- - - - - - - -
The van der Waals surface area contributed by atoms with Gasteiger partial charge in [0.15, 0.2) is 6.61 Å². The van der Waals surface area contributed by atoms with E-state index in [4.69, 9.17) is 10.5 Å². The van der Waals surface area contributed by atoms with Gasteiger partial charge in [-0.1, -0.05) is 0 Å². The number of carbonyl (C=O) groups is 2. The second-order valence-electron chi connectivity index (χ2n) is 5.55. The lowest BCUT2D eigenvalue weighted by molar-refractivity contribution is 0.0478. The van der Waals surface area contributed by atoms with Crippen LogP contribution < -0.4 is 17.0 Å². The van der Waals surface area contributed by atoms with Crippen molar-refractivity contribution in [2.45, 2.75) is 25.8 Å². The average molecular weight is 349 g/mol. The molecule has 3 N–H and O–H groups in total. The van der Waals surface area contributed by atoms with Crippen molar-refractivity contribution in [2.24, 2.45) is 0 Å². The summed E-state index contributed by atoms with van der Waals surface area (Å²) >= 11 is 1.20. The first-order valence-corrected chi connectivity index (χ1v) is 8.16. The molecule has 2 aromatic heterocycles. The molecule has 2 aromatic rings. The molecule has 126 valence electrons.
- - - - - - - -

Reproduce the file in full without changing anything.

The van der Waals surface area contributed by atoms with Gasteiger partial charge in [0.15, 0.2) is 6.61 Å². The van der Waals surface area contributed by atoms with E-state index in [4.69, 9.17) is 10.5 Å². The van der Waals surface area contributed by atoms with Gasteiger partial charge in [-0.1, -0.05) is 0 Å². The number of carbonyl (C=O) groups is 2. The second-order valence-electron chi connectivity index (χ2n) is 5.55. The lowest BCUT2D eigenvalue weighted by molar-refractivity contribution is 0.0478. The van der Waals surface area contributed by atoms with Crippen LogP contribution < -0.4 is 17.0 Å². The van der Waals surface area contributed by atoms with Crippen molar-refractivity contribution in [2.45, 2.75) is 25.8 Å². The average molecular weight is 349 g/mol. The molecule has 3 N–H and O–H groups in total. The van der Waals surface area contributed by atoms with Crippen molar-refractivity contribution in [2.24, 2.45) is 0 Å². The summed E-state index contributed by atoms with van der Waals surface area (Å²) >= 11 is 1.20. The first-order valence-corrected chi connectivity index (χ1v) is 8.16. The molecule has 2 aromatic heterocycles. The molecule has 2 aromatic rings. The molecule has 126 valence electrons.